Place:Sykehouse, West Riding of Yorkshire, England

Watchers
NameSykehouse
TypeCivil parish
Coordinates53.6417°N 1.05°W
Located inWest Riding of Yorkshire, England     ( - 1974)
Also located inSouth Yorkshire, England     (1974 - )
Yorkshire, England    
See alsoThorne Rural, West Riding of Yorkshire, Englandrural district of which it was a part until 1974
Doncaster (metropolitan borough), South Yorkshire, Englandmetropolitan borough of which it has been a part since 1974
source: Family History Library Catalog
the text in this section is copied from an article in Wikipedia

The civil parish of Sykehouse is a civil parish in the Metropolitan Borough of Doncaster in South Yorkshire, England, on the border with the East Riding of Yorkshire. It had a population of 438 in 2001.

Historically, Sykehouse was in the ecclesiastical parish of Fishlake in the lower division of the wapentake of Strafforth and Tickhill. From 1894 until 1974, Sykehouse was located in Thorne Rural District.

Contents

Geography

the text in this section is copied from an article in Wikipedia

Sykehouse is a largely rural area containing a handful of small hamlets. Its northern border is marked by the River Went, while the River Don marks its eastern boundary. The New Junction Canal bisects the parish. It is said to be the longest village in Yorkshire, as it stretches for nearly along its main street. Sykehouse is the origin of the extremely rare Sykehouse Russet apple, an old English variety which was thought to have been lost, but was rediscovered growing in gardens in Oxfordshire and the Doncaster area in 1999.

Sykehouse contains the following settlements:

Eskholme

the following text is based on an article in Wikipedia

Eskholme is a hamlet on the River Went, and is located at approximately 53° 39' North, 1° 0' 30" West, at an elevation of around 4 metres above sea level.

Pincheon Green

the following text is based on an article in Wikipedia

Pincheon Green is little more than a small row of houses, and is located at approximately 53° 39' North, 1° 2' 20" West, at an elevation of around 4 metres above sea level.

Sykehouse

the following text is based on an article in Wikipedia

Sykehouse is the largest of the villages within the parish, and contains the parish church of the Holy Trinity. Most of this grade II listed building was built in 1869 by C. H. Fowler, using red bricks and a Gothic Revival style. The tower is older, having been built in 1721, while the font is fifteenth century, but this is presumed to have come from elsewhere.[4] Other listed buildings include a red-brick and rubble barn, attached to Marsh Hills Farmhouse,[5] and the farmhouse itself, which is early eighteenth century with twentieth century alterations.[6] The village is located at approximately 53° 38' 30" North, 1° 3' West, at an elevation of around 4 metres above sea level.

Topham

the following text is based on an article in Wikipedia

Topham is a rural hamlet on the River Went, alongside a dismantled railway. Also, because of its situation on the river; it is liable to flooding. It is located at approximately 53°38′40″N 1°3′40″W, at an elevation of around 5 metres above sea level. The main structure of an early nineteenth century tower mill, which is now part of a house forms part of the hamlet,[7] and the track to Balne Lodge and Balne Hall crosses the River Went at Topham Ferry bridge, a single-arched brick structure built in the early nineteenth century and little altered, although in poor condition.[8]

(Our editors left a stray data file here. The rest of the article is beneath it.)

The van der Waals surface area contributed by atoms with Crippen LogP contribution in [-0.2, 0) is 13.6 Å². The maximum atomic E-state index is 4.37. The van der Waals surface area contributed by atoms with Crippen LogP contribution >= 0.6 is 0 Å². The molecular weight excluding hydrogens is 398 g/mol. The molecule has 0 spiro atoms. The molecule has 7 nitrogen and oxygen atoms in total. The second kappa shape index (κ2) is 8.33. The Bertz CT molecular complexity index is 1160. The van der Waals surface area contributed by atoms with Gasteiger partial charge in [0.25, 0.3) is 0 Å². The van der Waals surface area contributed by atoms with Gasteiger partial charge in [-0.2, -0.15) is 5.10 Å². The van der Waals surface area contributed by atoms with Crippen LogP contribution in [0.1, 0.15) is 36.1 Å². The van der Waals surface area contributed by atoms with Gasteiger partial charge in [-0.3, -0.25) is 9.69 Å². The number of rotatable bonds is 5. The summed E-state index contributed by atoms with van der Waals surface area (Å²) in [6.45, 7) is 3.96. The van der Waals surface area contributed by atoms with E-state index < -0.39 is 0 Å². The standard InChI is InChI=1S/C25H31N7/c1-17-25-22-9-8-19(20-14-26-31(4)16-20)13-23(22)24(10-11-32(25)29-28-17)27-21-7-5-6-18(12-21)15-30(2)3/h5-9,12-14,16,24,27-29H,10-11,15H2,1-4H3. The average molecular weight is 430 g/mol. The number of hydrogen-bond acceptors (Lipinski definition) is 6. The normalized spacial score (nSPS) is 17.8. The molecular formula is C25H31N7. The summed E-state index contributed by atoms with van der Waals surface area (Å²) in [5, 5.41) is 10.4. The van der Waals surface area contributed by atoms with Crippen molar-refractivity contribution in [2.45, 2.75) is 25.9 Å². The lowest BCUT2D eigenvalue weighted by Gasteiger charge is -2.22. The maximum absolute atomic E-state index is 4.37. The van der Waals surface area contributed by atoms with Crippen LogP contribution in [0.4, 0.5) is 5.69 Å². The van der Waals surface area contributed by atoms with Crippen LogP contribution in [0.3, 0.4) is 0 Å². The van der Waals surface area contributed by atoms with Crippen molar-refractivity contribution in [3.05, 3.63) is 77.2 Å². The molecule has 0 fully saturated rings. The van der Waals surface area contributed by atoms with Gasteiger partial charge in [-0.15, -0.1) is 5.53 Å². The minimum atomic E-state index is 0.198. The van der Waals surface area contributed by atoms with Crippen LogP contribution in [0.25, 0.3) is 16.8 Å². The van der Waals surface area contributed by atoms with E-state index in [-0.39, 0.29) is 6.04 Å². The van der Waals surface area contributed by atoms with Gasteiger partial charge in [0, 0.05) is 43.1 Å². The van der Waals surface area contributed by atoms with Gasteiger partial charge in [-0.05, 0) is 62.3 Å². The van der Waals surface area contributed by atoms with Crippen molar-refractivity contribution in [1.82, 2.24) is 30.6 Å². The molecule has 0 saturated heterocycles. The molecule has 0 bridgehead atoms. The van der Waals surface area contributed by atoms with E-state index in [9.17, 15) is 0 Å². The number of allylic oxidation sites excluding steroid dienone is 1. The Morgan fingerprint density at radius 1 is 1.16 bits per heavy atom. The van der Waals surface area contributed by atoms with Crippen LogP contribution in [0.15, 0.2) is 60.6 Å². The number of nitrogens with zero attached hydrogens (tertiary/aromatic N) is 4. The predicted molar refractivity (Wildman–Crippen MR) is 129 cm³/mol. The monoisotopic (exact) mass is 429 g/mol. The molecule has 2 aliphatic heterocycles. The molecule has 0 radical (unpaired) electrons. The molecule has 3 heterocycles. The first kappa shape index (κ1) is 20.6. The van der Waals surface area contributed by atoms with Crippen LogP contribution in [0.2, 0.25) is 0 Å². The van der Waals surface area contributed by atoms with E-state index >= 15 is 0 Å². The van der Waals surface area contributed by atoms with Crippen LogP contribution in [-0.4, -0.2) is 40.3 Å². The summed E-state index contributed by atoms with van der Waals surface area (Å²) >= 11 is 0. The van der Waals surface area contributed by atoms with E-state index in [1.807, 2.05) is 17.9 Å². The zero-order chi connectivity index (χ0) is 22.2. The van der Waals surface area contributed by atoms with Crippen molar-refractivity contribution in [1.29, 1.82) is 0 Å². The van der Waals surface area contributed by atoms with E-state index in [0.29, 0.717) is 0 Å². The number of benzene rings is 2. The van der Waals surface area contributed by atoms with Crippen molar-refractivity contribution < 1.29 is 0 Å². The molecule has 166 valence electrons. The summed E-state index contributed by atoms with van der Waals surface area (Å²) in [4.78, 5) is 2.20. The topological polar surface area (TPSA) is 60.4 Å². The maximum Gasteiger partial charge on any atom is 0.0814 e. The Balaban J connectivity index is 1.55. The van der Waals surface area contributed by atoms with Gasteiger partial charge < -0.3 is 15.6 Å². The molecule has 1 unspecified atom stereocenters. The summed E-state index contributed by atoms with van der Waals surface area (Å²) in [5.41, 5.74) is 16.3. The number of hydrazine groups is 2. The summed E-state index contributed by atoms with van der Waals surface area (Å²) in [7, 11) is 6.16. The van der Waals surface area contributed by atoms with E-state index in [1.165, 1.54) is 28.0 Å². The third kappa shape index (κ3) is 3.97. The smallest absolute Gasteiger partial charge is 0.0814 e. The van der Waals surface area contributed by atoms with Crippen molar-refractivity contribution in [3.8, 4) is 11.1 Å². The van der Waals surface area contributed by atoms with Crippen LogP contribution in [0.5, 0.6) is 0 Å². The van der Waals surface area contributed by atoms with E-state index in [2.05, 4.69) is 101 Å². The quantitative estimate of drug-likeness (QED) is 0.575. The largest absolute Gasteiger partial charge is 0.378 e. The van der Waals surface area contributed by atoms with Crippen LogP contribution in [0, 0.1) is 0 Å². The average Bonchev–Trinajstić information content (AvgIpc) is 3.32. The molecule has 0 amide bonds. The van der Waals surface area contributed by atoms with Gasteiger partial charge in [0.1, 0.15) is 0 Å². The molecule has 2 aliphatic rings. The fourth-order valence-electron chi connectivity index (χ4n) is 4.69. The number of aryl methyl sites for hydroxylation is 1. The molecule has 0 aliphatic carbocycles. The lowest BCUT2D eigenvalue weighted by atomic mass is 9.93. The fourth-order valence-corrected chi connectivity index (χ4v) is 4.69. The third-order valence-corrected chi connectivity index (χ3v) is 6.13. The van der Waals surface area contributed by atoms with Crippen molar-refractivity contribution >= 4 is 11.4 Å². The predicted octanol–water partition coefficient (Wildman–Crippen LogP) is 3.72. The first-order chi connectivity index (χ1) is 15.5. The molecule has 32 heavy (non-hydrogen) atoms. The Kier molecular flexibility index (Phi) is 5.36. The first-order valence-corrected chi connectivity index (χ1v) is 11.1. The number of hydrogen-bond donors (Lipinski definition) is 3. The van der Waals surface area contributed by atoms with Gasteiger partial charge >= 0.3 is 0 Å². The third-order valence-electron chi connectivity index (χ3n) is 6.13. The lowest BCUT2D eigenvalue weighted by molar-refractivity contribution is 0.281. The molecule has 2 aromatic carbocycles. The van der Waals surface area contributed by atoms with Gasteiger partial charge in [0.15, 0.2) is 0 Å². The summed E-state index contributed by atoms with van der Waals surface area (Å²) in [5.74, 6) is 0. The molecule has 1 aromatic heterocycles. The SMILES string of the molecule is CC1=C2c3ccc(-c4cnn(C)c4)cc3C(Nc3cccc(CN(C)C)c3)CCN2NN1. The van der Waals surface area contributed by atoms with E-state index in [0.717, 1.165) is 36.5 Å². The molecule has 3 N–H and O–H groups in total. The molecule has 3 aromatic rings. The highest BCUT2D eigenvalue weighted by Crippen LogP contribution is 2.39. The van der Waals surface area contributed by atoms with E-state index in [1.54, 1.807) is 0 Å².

Research Tips

  • GENUKI on Sykehouse. The GENUKI page gives numerous references to local bodies providing genealogical assistance.
  • The FamilySearch wiki on the ecclesiastical parish of Fishlake provides a list of useful resources for the local area.
  • A Vision of Britain through Time on Sykehouse.
  • A Vision of Britain through Time also provides links to three maps for what is now South Yorkshire, produced by the United Kingdom Ordnance Survey, illustrating the boundaries between the civil parishes and the rural districts at various dates. These maps all blow up to a scale that will illustrate small villages and large farms or estates.
  • Ordnance Survey West Riding 1888. The "Sanitary Districts (which preceded the rural districts) for the whole of the West Riding.
  • Ordnance Survey West Riding South 1900. The rural and urban districts, not long after their introduction. (the southern part of Bradford, the southern part of Leeds, the southern part of Tadcaster Rural District, the southern part of Selby, Goole Rural District, and all the divisions of Halifax, Huddersfield, Wakefield, Doncaster, Barnsley, Rotherham and Sheffield)
  • Ordnance Survey West Riding 1944. The urban and rural districts of the whole of the West Riding after the revisions of 1935.


This page uses content from the English Wikipedia. The original content was at Sykehouse. The list of authors can be seen in the page history. As with WeRelate, the content of Wikipedia is available under the Creative Commons Attribution/Share-Alike License.